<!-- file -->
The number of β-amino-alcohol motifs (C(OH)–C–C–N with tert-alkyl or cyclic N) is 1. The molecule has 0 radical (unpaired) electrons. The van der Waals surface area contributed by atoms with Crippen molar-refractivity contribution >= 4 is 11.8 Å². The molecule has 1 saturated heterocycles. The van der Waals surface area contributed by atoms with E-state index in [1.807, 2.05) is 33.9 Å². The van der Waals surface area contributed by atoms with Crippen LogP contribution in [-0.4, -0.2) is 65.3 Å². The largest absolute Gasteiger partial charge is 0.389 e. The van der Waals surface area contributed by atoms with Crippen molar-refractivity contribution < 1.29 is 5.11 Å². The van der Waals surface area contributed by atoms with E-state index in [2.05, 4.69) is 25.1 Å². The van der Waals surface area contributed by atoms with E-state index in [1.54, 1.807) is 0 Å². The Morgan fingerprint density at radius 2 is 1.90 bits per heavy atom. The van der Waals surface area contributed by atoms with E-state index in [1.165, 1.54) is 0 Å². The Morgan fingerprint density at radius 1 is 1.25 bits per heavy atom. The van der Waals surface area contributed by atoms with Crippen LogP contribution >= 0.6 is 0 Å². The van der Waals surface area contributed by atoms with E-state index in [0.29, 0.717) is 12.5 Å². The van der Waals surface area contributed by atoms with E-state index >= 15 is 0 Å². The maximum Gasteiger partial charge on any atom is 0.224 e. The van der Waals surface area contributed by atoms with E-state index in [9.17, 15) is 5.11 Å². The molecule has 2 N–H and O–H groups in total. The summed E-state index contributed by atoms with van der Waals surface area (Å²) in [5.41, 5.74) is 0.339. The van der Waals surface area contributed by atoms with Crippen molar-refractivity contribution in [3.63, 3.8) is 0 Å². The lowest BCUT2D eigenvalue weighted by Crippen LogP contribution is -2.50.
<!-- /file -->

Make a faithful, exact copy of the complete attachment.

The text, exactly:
The number of β-amino-alcohol motifs (C(OH)–C–C–N with tert-alkyl or cyclic N) is 1. The molecule has 0 radical (unpaired) electrons. The van der Waals surface area contributed by atoms with Crippen molar-refractivity contribution >= 4 is 11.8 Å². The molecule has 1 saturated heterocycles. The van der Waals surface area contributed by atoms with E-state index in [1.807, 2.05) is 33.9 Å². The van der Waals surface area contributed by atoms with Crippen LogP contribution in [-0.4, -0.2) is 65.3 Å². The largest absolute Gasteiger partial charge is 0.389 e. The van der Waals surface area contributed by atoms with Crippen molar-refractivity contribution < 1.29 is 5.11 Å². The van der Waals surface area contributed by atoms with E-state index in [2.05, 4.69) is 25.1 Å². The van der Waals surface area contributed by atoms with E-state index in [1.54, 1.807) is 0 Å². The Morgan fingerprint density at radius 2 is 1.90 bits per heavy atom. The van der Waals surface area contributed by atoms with E-state index in [1.165, 1.54) is 0 Å². The Morgan fingerprint density at radius 1 is 1.25 bits per heavy atom. The van der Waals surface area contributed by atoms with Crippen LogP contribution >= 0.6 is 0 Å². The van der Waals surface area contributed by atoms with E-state index in [0.29, 0.717) is 12.5 Å². The van der Waals surface area contributed by atoms with E-state index >= 15 is 0 Å². The maximum Gasteiger partial charge on any atom is 0.224 e. The van der Waals surface area contributed by atoms with E-state index in [9.17, 15) is 5.11 Å². The molecule has 2 N–H and O–H groups in total. The summed E-state index contributed by atoms with van der Waals surface area (Å²) in [5.41, 5.74) is 0.339. The van der Waals surface area contributed by atoms with Crippen molar-refractivity contribution in [3.63, 3.8) is 0 Å². The lowest BCUT2D eigenvalue weighted by Crippen LogP contribution is -2.50.